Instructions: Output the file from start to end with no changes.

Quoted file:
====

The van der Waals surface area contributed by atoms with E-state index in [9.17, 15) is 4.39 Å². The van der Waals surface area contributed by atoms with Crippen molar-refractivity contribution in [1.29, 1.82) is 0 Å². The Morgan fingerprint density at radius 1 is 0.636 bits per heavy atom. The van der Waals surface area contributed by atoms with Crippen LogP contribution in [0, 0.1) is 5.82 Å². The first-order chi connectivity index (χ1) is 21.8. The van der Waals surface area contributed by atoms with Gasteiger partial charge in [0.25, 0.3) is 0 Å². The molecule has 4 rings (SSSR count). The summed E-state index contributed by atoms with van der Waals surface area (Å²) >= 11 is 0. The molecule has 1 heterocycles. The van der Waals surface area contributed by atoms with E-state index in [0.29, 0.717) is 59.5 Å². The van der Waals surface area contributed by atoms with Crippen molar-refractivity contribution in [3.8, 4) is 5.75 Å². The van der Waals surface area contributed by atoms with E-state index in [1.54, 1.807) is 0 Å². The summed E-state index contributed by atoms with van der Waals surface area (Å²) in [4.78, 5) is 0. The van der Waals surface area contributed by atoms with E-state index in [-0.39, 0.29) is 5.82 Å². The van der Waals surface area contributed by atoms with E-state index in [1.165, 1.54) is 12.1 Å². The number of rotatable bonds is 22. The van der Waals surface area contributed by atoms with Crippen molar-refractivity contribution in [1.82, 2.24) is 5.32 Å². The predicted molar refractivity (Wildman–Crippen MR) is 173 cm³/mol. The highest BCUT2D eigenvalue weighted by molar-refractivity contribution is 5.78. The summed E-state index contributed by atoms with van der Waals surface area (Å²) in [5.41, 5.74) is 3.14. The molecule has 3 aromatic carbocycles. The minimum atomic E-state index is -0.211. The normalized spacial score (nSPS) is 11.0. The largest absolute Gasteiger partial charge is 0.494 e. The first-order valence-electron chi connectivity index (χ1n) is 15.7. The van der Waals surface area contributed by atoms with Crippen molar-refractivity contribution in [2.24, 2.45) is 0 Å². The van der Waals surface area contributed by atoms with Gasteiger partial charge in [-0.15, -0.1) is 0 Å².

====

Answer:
The van der Waals surface area contributed by atoms with E-state index in [9.17, 15) is 4.39 Å². The van der Waals surface area contributed by atoms with Crippen molar-refractivity contribution in [1.29, 1.82) is 0 Å². The Morgan fingerprint density at radius 1 is 0.636 bits per heavy atom. The van der Waals surface area contributed by atoms with Crippen LogP contribution in [0, 0.1) is 5.82 Å². The first-order chi connectivity index (χ1) is 21.8. The van der Waals surface area contributed by atoms with Gasteiger partial charge in [0.25, 0.3) is 0 Å². The molecule has 4 rings (SSSR count). The summed E-state index contributed by atoms with van der Waals surface area (Å²) >= 11 is 0. The molecule has 1 heterocycles. The van der Waals surface area contributed by atoms with E-state index in [0.29, 0.717) is 59.5 Å². The van der Waals surface area contributed by atoms with Crippen molar-refractivity contribution in [3.8, 4) is 5.75 Å². The van der Waals surface area contributed by atoms with E-state index in [1.54, 1.807) is 0 Å². The summed E-state index contributed by atoms with van der Waals surface area (Å²) in [4.78, 5) is 0. The van der Waals surface area contributed by atoms with E-state index in [-0.39, 0.29) is 5.82 Å². The van der Waals surface area contributed by atoms with E-state index in [1.165, 1.54) is 12.1 Å². The number of rotatable bonds is 22. The van der Waals surface area contributed by atoms with Crippen molar-refractivity contribution in [1.82, 2.24) is 5.32 Å². The predicted molar refractivity (Wildman–Crippen MR) is 173 cm³/mol. The highest BCUT2D eigenvalue weighted by molar-refractivity contribution is 5.78. The summed E-state index contributed by atoms with van der Waals surface area (Å²) in [5.41, 5.74) is 3.14. The molecule has 3 aromatic carbocycles. The minimum atomic E-state index is -0.211. The normalized spacial score (nSPS) is 11.0. The largest absolute Gasteiger partial charge is 0.494 e. The first-order valence-electron chi connectivity index (χ1n) is 15.7. The van der Waals surface area contributed by atoms with Crippen molar-refractivity contribution in [2.24, 2.45) is 0 Å². The van der Waals surface area contributed by atoms with Gasteiger partial charge in [-0.15, -0.1) is 0 Å².